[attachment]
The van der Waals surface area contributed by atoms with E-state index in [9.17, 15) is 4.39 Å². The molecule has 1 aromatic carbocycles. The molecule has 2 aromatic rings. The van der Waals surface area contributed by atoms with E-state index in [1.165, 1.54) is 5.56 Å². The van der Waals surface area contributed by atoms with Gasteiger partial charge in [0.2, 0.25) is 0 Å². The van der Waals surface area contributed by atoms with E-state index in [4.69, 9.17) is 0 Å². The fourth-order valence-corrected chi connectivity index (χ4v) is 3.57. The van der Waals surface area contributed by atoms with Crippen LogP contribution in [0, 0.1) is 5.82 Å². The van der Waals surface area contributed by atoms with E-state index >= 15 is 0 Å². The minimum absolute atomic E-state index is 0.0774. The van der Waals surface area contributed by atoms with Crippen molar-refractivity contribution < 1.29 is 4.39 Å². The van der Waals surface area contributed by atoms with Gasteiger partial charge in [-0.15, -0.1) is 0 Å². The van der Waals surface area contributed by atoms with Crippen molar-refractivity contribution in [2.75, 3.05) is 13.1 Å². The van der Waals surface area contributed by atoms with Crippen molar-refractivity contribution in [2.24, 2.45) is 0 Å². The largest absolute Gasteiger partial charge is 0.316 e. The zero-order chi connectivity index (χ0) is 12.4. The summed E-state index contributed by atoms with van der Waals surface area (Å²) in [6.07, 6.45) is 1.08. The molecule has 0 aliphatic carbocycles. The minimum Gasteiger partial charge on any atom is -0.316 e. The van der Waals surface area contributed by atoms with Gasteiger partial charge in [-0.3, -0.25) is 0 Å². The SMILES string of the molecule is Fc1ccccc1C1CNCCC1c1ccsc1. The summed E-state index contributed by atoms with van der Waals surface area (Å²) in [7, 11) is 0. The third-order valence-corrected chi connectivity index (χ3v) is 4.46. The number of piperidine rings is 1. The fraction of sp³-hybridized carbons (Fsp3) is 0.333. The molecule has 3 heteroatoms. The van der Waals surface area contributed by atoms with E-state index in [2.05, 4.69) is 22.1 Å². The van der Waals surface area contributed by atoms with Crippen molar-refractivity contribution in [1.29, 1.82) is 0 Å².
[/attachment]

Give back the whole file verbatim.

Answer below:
The van der Waals surface area contributed by atoms with E-state index in [9.17, 15) is 4.39 Å². The molecule has 1 aromatic carbocycles. The molecule has 2 aromatic rings. The van der Waals surface area contributed by atoms with E-state index in [1.165, 1.54) is 5.56 Å². The van der Waals surface area contributed by atoms with Gasteiger partial charge in [0.2, 0.25) is 0 Å². The van der Waals surface area contributed by atoms with E-state index in [4.69, 9.17) is 0 Å². The fourth-order valence-corrected chi connectivity index (χ4v) is 3.57. The van der Waals surface area contributed by atoms with Crippen LogP contribution in [0, 0.1) is 5.82 Å². The van der Waals surface area contributed by atoms with E-state index >= 15 is 0 Å². The minimum absolute atomic E-state index is 0.0774. The van der Waals surface area contributed by atoms with Crippen molar-refractivity contribution < 1.29 is 4.39 Å². The van der Waals surface area contributed by atoms with Gasteiger partial charge in [-0.15, -0.1) is 0 Å². The van der Waals surface area contributed by atoms with Crippen molar-refractivity contribution in [2.75, 3.05) is 13.1 Å². The van der Waals surface area contributed by atoms with Crippen molar-refractivity contribution in [2.24, 2.45) is 0 Å². The largest absolute Gasteiger partial charge is 0.316 e. The zero-order chi connectivity index (χ0) is 12.4. The summed E-state index contributed by atoms with van der Waals surface area (Å²) in [6.07, 6.45) is 1.08. The molecule has 0 aliphatic carbocycles. The minimum Gasteiger partial charge on any atom is -0.316 e. The van der Waals surface area contributed by atoms with Gasteiger partial charge in [-0.3, -0.25) is 0 Å². The SMILES string of the molecule is Fc1ccccc1C1CNCCC1c1ccsc1. The summed E-state index contributed by atoms with van der Waals surface area (Å²) in [7, 11) is 0. The third-order valence-corrected chi connectivity index (χ3v) is 4.46. The number of piperidine rings is 1. The fraction of sp³-hybridized carbons (Fsp3) is 0.333. The molecule has 3 heteroatoms. The van der Waals surface area contributed by atoms with E-state index in [2.05, 4.69) is 22.1 Å². The van der Waals surface area contributed by atoms with Crippen molar-refractivity contribution in [1.29, 1.82) is 0 Å².